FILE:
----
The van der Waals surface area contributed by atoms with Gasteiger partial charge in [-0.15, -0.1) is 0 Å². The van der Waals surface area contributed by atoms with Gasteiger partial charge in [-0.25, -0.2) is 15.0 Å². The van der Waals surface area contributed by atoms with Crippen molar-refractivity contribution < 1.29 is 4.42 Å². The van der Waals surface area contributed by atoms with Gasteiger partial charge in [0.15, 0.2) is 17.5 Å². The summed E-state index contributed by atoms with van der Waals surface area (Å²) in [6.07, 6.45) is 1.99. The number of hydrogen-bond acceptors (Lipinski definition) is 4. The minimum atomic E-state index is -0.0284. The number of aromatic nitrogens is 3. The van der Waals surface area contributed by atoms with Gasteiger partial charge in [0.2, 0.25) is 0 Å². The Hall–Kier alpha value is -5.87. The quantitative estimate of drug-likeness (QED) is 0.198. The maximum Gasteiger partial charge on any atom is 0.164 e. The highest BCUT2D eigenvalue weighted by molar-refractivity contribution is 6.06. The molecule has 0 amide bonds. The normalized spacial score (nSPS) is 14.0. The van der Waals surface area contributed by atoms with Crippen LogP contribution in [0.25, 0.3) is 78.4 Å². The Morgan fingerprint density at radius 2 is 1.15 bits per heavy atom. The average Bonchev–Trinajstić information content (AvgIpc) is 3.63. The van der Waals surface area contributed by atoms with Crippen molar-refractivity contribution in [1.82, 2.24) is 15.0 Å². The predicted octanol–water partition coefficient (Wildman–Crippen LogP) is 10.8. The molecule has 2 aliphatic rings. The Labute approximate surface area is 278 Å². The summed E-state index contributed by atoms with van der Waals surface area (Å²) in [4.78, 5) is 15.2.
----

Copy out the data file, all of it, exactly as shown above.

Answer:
The van der Waals surface area contributed by atoms with Gasteiger partial charge in [-0.15, -0.1) is 0 Å². The van der Waals surface area contributed by atoms with Gasteiger partial charge in [-0.25, -0.2) is 15.0 Å². The van der Waals surface area contributed by atoms with Crippen molar-refractivity contribution < 1.29 is 4.42 Å². The van der Waals surface area contributed by atoms with Gasteiger partial charge in [0.15, 0.2) is 17.5 Å². The summed E-state index contributed by atoms with van der Waals surface area (Å²) in [6.07, 6.45) is 1.99. The number of hydrogen-bond acceptors (Lipinski definition) is 4. The minimum atomic E-state index is -0.0284. The number of aromatic nitrogens is 3. The van der Waals surface area contributed by atoms with Gasteiger partial charge in [0.2, 0.25) is 0 Å². The Hall–Kier alpha value is -5.87. The quantitative estimate of drug-likeness (QED) is 0.198. The maximum Gasteiger partial charge on any atom is 0.164 e. The highest BCUT2D eigenvalue weighted by molar-refractivity contribution is 6.06. The molecule has 0 amide bonds. The normalized spacial score (nSPS) is 14.0. The van der Waals surface area contributed by atoms with Crippen LogP contribution in [0.25, 0.3) is 78.4 Å². The Morgan fingerprint density at radius 2 is 1.15 bits per heavy atom. The average Bonchev–Trinajstić information content (AvgIpc) is 3.63. The van der Waals surface area contributed by atoms with Crippen molar-refractivity contribution in [1.82, 2.24) is 15.0 Å². The predicted octanol–water partition coefficient (Wildman–Crippen LogP) is 10.8. The molecule has 2 aliphatic rings. The Labute approximate surface area is 278 Å². The summed E-state index contributed by atoms with van der Waals surface area (Å²) in [4.78, 5) is 15.2.